Twins are formed by either one fertilized egg splitting into two, or two eggs being released by the mother and then fertilized.
Identical twins occur when a single egg is released by the mother and fertilized by one sperm. At one point, after the egg has been fertilized, it splits into two halves that are genetically identical. These twins share the same sex, eye color, hair color, and so on. This is called a monozygotic birth. It is unknown what causes the egg to split, or at exactly when the splitting occurs.
Fraternal twins are created when the mother releases two eggs. Each egg is then fertilized by a different sperm. This is called a dizygotic birth. Fraternal twins may be of the same sex or different sexes. Only 50% of their genes are shared, making them much like any other two siblings.
Conjoined twins occur in a similar manner to identical twins, except the egg takes considerably longer to begin splitting. As a result, the division stops before the two halves have completely separated, and the twins develop physically attached to one another. Sixty percent of conjoined twins are stillborn or die in the uterus.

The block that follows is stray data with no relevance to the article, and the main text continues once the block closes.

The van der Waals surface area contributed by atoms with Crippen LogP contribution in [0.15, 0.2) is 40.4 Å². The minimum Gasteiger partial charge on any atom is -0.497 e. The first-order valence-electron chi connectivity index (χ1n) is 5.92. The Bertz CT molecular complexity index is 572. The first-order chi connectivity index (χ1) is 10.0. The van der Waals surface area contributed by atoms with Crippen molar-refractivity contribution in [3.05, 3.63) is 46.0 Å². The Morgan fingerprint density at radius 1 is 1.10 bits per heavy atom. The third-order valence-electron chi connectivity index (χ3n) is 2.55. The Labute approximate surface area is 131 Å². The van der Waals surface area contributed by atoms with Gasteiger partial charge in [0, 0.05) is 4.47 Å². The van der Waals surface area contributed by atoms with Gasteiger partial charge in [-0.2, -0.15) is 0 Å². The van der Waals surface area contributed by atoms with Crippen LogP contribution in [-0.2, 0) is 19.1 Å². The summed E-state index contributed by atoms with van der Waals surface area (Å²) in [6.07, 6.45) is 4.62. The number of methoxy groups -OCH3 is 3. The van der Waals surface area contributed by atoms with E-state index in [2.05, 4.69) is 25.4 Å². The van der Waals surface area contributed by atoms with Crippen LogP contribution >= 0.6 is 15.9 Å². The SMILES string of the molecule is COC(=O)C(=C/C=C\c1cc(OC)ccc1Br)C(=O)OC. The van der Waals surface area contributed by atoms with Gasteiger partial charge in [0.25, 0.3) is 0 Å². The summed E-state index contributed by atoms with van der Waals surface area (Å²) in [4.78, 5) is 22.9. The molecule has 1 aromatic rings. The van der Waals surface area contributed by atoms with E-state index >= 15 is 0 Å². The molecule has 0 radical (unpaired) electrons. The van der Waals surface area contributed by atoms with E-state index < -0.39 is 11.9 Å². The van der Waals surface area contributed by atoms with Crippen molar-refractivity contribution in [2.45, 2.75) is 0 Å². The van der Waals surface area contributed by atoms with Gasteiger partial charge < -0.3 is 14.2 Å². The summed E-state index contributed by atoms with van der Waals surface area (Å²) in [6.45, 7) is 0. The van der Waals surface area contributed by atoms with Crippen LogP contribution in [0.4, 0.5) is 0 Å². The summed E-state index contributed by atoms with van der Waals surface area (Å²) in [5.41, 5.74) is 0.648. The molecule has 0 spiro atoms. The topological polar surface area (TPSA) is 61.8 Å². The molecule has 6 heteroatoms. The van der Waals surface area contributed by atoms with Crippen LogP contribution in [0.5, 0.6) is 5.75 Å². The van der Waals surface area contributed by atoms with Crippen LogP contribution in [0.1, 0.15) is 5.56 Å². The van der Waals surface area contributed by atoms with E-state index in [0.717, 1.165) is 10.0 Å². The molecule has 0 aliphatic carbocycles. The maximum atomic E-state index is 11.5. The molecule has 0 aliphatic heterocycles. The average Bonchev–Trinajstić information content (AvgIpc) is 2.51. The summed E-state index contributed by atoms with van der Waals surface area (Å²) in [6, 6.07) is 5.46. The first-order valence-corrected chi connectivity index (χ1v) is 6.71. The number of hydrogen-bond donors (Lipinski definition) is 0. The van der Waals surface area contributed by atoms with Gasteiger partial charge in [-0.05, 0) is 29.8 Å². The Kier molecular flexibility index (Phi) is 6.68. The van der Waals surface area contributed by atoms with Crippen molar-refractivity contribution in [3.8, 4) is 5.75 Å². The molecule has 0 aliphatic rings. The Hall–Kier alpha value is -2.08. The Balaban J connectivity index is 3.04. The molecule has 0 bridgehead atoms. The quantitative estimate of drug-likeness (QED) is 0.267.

A fourth type of twin, called half-identical twinning, is still being researched by scientists. It has not been proven to occur in a human. A small part of a single egg breaks off before fertilization occurs. If it survives and grows, it may act as a second egg.
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